DAMASCUS, SYRIA -- Syria's ability to fight a full-scale war with Israel is being eroded by economic reverses at home and an apparent decision by the Soviet Union to cut back on the volume and sophistication of Soviet-made weapons shipped to Syrian military forces, diplomatic sources here report.

Once seen by western analysts as the most privileged recipient of Soviet arms in the Middle East and the Soviets' most reliable ally in the region, Syria now appears to occupy a less than preeminent position in Soviet relations in the area.

The shift in Soviet policy, according to western officials, appears primarily linked to Soviet attempts to broker new Middle East peace initiatives by increasing diplomatic contacts with Israel, pressing for reunification of the Palestine Liberation Organization and maintaining good relations with Persian Gulf war adversaries, Iran and Iraq.

"The Soviets are not supplying major new items {to Syria} now," said one diplomat. "The flow of arms is down to a trickle, as a result of lack of money and of a Soviet strategy of not sending anything beyond replenishments for what is already there -- trucks for trucks."

One new weapons system that the Soviet Union is delivering, according to western officials, is the MiG29 jet fighter. But the delivery -- two squadrons totalling 24 aircraft -- is two years late, and Syria got these advanced jets only after India and Iraq.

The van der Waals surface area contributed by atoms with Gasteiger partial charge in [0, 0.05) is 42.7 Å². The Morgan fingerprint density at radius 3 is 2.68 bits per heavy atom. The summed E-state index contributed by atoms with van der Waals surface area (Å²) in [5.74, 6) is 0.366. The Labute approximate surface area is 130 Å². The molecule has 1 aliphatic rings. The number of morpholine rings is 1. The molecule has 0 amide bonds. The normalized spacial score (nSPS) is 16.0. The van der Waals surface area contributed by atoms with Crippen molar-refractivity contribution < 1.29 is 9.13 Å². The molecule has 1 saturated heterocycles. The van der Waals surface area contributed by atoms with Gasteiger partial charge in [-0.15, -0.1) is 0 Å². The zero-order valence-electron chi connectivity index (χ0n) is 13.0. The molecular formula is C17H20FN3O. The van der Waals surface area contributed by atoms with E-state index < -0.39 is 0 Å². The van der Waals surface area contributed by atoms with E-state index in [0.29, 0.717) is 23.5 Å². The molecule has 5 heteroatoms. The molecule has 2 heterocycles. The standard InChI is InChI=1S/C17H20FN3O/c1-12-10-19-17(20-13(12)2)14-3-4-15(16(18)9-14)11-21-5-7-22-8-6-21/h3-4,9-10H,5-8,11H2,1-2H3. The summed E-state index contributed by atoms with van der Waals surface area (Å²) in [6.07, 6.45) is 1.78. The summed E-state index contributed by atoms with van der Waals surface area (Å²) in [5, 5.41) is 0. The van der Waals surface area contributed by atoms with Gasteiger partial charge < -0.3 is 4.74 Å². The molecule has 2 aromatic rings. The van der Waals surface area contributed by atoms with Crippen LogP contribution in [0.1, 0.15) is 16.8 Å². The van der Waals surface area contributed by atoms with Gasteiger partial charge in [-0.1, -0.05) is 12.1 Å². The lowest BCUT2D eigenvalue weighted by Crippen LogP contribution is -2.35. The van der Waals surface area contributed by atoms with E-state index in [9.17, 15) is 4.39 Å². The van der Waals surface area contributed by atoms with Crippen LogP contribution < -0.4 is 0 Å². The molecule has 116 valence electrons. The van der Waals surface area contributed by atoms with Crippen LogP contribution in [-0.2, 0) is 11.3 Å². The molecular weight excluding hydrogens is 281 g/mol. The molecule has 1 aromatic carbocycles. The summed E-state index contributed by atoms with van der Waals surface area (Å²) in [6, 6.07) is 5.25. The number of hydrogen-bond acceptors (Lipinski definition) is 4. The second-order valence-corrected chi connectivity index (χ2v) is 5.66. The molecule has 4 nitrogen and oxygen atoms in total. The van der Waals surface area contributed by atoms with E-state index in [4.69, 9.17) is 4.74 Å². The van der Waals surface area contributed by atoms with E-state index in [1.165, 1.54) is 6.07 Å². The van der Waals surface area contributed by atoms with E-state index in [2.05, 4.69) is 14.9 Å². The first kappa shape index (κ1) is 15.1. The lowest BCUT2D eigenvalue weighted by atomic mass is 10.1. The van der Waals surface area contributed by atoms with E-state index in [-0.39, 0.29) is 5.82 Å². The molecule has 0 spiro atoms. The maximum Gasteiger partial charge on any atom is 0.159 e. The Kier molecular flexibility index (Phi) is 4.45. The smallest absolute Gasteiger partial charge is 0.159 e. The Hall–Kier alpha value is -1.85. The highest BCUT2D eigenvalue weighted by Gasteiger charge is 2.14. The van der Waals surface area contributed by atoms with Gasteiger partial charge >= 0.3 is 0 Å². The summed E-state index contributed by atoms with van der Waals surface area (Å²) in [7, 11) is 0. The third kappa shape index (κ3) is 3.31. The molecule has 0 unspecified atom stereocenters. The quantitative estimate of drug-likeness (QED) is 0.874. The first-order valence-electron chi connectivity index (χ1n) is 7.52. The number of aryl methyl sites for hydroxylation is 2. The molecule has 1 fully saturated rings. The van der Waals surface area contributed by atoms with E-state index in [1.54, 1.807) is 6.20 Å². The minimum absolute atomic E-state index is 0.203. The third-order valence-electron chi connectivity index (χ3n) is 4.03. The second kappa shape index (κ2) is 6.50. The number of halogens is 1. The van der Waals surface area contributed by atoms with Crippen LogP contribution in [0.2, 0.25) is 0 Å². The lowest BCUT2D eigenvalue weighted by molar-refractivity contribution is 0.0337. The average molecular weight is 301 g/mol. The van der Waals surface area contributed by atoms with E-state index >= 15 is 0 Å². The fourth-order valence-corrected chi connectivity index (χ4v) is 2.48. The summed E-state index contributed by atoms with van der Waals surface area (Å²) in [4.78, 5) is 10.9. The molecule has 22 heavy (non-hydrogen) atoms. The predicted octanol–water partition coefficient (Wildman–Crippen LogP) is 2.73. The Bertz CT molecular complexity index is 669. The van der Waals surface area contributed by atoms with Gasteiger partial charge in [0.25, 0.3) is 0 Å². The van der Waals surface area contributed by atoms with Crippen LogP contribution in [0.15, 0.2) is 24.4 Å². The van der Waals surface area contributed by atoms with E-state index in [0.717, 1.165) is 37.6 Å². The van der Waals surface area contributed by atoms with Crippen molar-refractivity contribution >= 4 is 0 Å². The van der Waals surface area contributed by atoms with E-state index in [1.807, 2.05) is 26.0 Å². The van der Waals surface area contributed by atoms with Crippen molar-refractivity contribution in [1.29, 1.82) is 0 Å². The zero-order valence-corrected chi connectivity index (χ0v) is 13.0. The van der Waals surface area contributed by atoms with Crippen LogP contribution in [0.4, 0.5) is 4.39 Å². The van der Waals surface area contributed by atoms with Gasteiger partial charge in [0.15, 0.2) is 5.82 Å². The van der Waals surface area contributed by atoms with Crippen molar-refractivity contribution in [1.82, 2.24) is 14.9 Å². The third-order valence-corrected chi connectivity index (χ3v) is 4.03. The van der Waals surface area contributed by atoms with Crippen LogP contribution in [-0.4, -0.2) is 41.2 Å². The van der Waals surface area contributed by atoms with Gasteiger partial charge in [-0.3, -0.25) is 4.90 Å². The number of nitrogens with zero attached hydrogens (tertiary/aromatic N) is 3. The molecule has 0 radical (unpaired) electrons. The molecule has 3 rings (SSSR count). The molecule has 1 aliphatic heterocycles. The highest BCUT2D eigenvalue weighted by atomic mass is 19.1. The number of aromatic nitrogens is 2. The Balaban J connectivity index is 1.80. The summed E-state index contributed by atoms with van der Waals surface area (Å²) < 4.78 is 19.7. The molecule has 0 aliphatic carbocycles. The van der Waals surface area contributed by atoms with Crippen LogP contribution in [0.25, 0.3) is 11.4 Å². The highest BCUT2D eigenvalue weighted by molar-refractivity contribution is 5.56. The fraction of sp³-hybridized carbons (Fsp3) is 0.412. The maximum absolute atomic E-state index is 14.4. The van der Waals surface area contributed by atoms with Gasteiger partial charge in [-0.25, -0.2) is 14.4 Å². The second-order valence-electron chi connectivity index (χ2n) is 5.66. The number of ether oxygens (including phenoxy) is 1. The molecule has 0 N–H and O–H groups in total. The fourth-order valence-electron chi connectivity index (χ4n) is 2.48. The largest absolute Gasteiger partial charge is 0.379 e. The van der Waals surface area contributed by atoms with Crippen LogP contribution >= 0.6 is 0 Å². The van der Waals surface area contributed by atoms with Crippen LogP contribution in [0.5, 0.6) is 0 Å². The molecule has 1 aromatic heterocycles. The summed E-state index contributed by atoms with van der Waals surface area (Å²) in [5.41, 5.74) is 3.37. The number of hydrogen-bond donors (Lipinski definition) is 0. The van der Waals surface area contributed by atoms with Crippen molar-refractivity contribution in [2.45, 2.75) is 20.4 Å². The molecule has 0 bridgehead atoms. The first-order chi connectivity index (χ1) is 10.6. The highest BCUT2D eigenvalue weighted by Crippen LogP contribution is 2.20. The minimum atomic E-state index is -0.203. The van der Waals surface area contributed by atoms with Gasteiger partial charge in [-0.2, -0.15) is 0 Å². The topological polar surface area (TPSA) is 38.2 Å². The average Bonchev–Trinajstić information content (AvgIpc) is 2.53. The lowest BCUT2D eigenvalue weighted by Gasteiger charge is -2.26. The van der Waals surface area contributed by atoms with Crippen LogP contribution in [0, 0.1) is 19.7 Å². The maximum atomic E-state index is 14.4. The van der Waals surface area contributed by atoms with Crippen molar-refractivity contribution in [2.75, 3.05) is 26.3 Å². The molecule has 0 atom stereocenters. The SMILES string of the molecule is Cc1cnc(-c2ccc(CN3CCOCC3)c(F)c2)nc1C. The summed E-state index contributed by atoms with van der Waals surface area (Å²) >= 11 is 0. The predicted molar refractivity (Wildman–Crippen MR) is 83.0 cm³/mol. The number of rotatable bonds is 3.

"I haven't seen any {of the MiGs} flying or at the airfield. They may still be in crates," one western official said.

Even so, noted a western military analyst here, "you don't go to war with the MiG29, you go to war with your air force." The MiG29, a sophisticated aircraft designed for fighting from a distance, does not markedly improve Syria's ability to intercept an Israeli air attack, the analyst said.

Authoritative western sources here said published reports that the Soviets have given Syria SS23 surface-to-surface missiles capable of hitting deep inside Israel have not been substantiated.

"We haven't seen them, and you can't hide something like that in this country," one analyst said.

A chrome-plated model of the missile sits on the desk of Defense Minister Mustafa Tlas, who has declined to say whether Syria has the SS23 in its missile arsenal. "It just remains a model," said one western official. "The SS23 is a balance changer, and they {the Syrians} are not going to get it" under Moscow's policy of providing only defensive weapons to Syria, he predicted.

Syrian officials do not acknowledge that the gap between their military capability and Israel's is steadily widening, as the diplomatic sources maintain.

"There is absolutely no change," said Gen. Tlas, speaking through an interpreter in an interview. New Soviet initiatives in the Middle East, he said, "have not affected the policy of furnishing weapons to Syria."

But, Tlas added, a lack of resources is hampering Syria from attaining its goal of reaching military balance, or what he called "strategic parity," with Israel. "The Soviet Union knows the arsenal of Israel and that we are far behind Israel. We are better than before, but we have not achieved parity," Tlas said.

Tlas did acknowledge that the gulf war is draining resources from the Arab world that otherwise would have helped finance Syria's objective of reaching a military balance with Israel. "The money for strategic parity is being spent on Iran and Iraq" in the air war, Tlas said.